Posts tagged mom vs. real person

Forgive Me

Readers, I have sinned. Here is a list of all the terrible things I did today:

1. Let the baby sleep until 7:30 a.m. In my bed. While I slept too.

2. Drank yesterday’s coffee from Dunkin Donuts.

3. Took baby to breakfast at Panera (which, unexplicably, is called “St. Louis Bread Company” here). Enjoyed the quiet while he slept. Chugged my coffee so I could fill up before I left. Out of negligence, spilled coffee on baby. Later, let baby dry and smell like coffee instead of changing his onesie.

3. Bought those processed puff things for baby just because he loves them.

4. Sent 47 text messages.

5. Let baby chew on receipts just because he loves them.

6. Indulged in 15 minutes of googling “early pregnancy symptoms” even though three previous pregnancies and all my previous googling have taught me exactly what they are.  And even though I am clearly not pregnant.

7. Ate two (!) squares of Ghiradelli 60% cocoa chocolate. Should have eaten two more. Salivating now.

8. Eating two more (!) squares of chocolate.

9. Attempted to make salmon for husband’s dinner, choosing to ignore that every other piece of fish I have ever cooked for him has been tough and overcooked.

10. Overcooked salmon.

11. Abandoned dirty dishes, husband, and baby after dinner

12. to take 27 minute shower

13. while drinking a beautiful concoction of kahlua, vanilla vodka, and Bailey’s Irish Cream.

14. And then drank one more.

15. Didn’t let myself feel guilty for any of this.


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No Television (Okay, maybe a little)

I am one of those irritating women who has been brainstorming ways to parent “the best way” since before she hit puberty.  So of course, I have very strong opinions, 20 years later, about what a parent should and should not do.  And, naturally, one of these opinions is about the television my son should, or rather, should not be watching.

I am also one of those women with priorities.  For example, washing my son’s cloth diapers is usually a priority.  Folding and putting away the grown-up laundry is (sorry, honey) usually not.  Going for a walk everyday?  Priority.  Shaving my legs?  Not.

Imagine my conundrum:  Our morning walk had just commenced, when I realized that my legs (bare, in the mid-west heat) had taken on a gorilla-like hairiness.  Only a block away from our house, I turned the stroller around.  Having decided that my as-were legs were unfit for public viewing, I only had two options.  Option number one was immediately out, as long pants weren’t going to do it for me when the temperature outside got up higher than 102 degrees.  So option number two it was:  a quick leg shave.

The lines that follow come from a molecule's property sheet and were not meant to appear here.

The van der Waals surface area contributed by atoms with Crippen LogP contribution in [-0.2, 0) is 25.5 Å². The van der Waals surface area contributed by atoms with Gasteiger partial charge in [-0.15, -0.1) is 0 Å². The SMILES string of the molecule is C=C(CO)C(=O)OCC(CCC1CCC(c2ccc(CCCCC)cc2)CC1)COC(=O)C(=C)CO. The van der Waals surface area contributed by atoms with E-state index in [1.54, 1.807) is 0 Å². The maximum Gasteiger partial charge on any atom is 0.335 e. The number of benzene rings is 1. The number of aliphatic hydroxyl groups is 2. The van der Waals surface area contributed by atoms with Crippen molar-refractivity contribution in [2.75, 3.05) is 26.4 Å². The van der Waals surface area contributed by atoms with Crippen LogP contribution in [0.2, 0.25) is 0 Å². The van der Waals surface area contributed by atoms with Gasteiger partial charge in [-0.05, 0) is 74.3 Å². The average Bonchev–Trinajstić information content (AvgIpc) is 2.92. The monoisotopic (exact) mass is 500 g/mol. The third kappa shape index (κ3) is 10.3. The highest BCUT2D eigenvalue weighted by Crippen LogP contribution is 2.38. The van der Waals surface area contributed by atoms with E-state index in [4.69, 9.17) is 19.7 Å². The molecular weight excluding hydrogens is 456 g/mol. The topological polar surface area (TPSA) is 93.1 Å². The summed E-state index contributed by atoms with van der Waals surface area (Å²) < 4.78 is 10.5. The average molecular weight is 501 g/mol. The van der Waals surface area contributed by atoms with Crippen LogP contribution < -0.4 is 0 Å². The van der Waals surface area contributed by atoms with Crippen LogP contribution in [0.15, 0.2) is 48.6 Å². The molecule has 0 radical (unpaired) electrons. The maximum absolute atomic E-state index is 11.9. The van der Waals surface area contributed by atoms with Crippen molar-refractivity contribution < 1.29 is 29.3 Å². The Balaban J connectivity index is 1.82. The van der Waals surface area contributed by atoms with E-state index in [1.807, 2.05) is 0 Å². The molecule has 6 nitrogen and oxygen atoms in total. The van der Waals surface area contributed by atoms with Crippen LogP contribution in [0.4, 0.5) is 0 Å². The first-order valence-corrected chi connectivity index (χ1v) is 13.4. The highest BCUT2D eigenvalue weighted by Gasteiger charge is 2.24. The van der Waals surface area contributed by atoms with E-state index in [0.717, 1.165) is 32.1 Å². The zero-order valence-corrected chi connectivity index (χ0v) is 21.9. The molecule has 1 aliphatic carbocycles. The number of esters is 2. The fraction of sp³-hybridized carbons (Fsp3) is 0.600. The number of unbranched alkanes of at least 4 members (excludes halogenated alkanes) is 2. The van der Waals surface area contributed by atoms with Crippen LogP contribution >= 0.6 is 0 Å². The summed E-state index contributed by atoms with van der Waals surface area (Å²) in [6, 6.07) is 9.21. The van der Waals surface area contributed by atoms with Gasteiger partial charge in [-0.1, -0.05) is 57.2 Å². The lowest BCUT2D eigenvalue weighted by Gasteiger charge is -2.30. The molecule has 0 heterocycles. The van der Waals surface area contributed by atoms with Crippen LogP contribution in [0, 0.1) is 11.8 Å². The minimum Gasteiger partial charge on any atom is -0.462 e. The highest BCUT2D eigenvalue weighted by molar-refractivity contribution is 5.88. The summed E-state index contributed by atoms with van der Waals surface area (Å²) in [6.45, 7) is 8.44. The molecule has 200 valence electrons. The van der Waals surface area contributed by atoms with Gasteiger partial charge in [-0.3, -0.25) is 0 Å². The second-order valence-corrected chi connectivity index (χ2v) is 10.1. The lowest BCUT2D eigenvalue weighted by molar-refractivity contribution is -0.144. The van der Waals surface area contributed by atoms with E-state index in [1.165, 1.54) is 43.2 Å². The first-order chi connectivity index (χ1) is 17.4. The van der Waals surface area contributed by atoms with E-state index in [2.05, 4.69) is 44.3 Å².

Let me back up for a moment to only ten minutes earlier:  I had just gotten laundry done (cloth diapers, not my husband’s work uniforms; sorry, honey), and Michael was fussing because he was a tired baby.  Then he was fussing because I ignored him while I ran around the house throwing useful things into the bottom of the stroller.  Then he was fussing and thrashing because I was actually buckling him into his stroller.  He was as relieved to stop fussing as I was relieved that he’d stopped by the time I hoisted him down the front steps.

After I’d made the decision to do a quick hair-removal, turned around, and hoisted him back up the front steps, there was no way I was going to take him out of the stroller for the five minutes it would take me to run a razor up my calves.  So I did what I have sworn since 1992 I would never do:  I turned on our Wii, found a nice Curious George movie, and I put my infant son in front of the television.

Racked with guilt, I quickly wet my legs, used Michael’s baby body wash (no time to dig out the girly shaving gel!) to lube up my gams (what a weird word), and I shaved them.  As I was rinsing  (the baby body wash turned out to be an awesome choice, by the way), I realized something:  even though Michael was strapped into his terrible, awful, evil, non-moving stroller, he was not fussing.  I slowed down and enjoyed the next 45 seconds of quiet.

When I emerged, newly hairless, from the bathroom, my son had survived.  In fact, he looked rather peaceful.  He had survived my awful parenting decision, and he was probably not going to turn into a sociopath.  But just in case, I hit the power button toute suite and wheeled him out the door.  No sense tempting fate.

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